Madrid Civil Court Building Project. 

"I'm trying to discover - invent, I suppose - an architecture, and forms of urban planning, that do something of the same thing in a contemporary way. I started out trying to create buildings that would sparkle like isolated jewels; now I want them to connect, to form a new kind of landscape, to flow together with contemporary cities and the lives of their peoples."

2012 Olympics Aquatic Center. To read more about the changes the project suffered visit:

For an architect," she says, "everything connects. The design of a handbag, or furniture or cutlery [Hadid has recently produced designs for three] have their challenges, and they're fun to do. I'd love to get some designs into mass, low-cost production. I want to be able to touch everyone, not just the educated and cultural elite, with a little of what we can do. One of the things I feel confident in saying we can do is bring some excitement, and challenges, to people's lives. We want them to be able to embrace the unexpected." She recently collaborated with Lacoste by designing exclusive futuristic boots that will be for sale this year.

She also designed vanguardist structural boots for Melissa's shoes, watch the video at: and watch the video of the making of the scaled model bellow. Personally, I would have designed them with a higher heel and all the way to the knee, more sexy and feminine.

Learn about more incredible plastic design shoes of the Brazilian brand Melissa by Zaha Haddid.

Order your copy, Taschen published this September a great compilation book: HADID Complete Works 1979 - 2009.

Walk through her projects, feel the space and understand her unique vision.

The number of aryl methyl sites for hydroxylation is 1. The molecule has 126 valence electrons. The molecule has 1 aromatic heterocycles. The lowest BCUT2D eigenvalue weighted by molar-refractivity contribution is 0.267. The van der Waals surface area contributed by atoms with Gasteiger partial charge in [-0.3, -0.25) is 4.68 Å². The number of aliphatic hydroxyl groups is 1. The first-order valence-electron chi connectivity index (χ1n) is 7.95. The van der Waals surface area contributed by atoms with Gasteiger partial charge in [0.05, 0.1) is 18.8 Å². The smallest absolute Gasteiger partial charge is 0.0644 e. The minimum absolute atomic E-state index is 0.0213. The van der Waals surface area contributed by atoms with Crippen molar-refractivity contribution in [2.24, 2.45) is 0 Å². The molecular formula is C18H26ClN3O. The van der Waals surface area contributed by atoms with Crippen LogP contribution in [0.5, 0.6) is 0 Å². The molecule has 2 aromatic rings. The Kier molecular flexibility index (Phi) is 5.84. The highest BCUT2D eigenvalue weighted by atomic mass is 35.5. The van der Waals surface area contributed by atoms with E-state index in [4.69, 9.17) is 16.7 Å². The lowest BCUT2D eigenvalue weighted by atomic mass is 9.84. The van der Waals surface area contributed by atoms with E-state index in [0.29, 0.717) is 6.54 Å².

Follow Zaha Haddid's BLOG

Tuesday, October 27

Mert Alas and Marcus Piggott for Givenchy

Known for their portraits of sophisticated, powerful women, Alas and Piggott are one of the most respected and acclaimed photographers working today. Both born in 1971 in Turkey and Wales, respectively, met for the first time in England in 1994. With a background in classical music (Alas) and graphic design (Piggott) and some experience in fashion photography, they decided to team up... And the first photos they showed to "Dazed and Confused", the London fashion magazine, immediately made the cover.

Shot at the Château de Ferrières,  female models Ranya Mordanova, Mariacarla Boscono, Leonor Scherrer, Adriana Lima and Iris Strubegger; and male models Simon Nessman, Manuel Ramos and Jakob Wiechmann, pose for Ricardo Tisci’s collection for Givenchy Fall 2009/2010 ad campaign.

You may watch the Givenchy's runway RTW Fall09 at: and complete collection at:

"Visionaire" is the photographers new book which comes housed in a limited-edition Louis Vuitton case designed by Marc Jacobs. Alas and Piggott photographed a series of intimate portraits inspiring contemporary icons. Participating actors are Drew Barrymore, Scarlett Johansson and Selma Blair; singers Jennifer Lopez and Lil' Kim; models Gisele Bundchen, Stephanie Seymour and Christy Turlington; New York City Ballet principle dancer and choreographer Benjamin Millepied; and fashion designers Marc Jacobs, Vivienne Westwood and Stella McCartney.

Monday, October 26

“Strength is built by one’s failures, not by one’s successes.”- Coco Chanel

Gabrielle Bonheur "Coco" Chanel (1883–1971), a French orphan whose rough upbringing and life of hardship, hard work and survival instincts shaped the woman of this century.

Before Chanel, women of the Belle Epoque wore corsets and clothes so highly structured that they could hardly breathe. She believed that "women were supposed to dress for themselves and not their men". Contemporary to the invention of the automobile, Chanel created sportswear, literally borrowing sporting clothes from her boyfriends, like sailor shirts, trousers and tweed jackets. She designed women's clothes out of wool jersey, previously used for men's underwear. She dare to pile fake jewelry, faux pearls, which had been unheard of before. It was called "poor chic".  She revolutionized the way women looked, popularizing the sun tan, bobbed hair, and red lipstick. Her perfume Chanel No. 5, sold in a glass cube that still looks modern today, is the number one selling fragrance in the world and the first perfume ever to have a designer's name.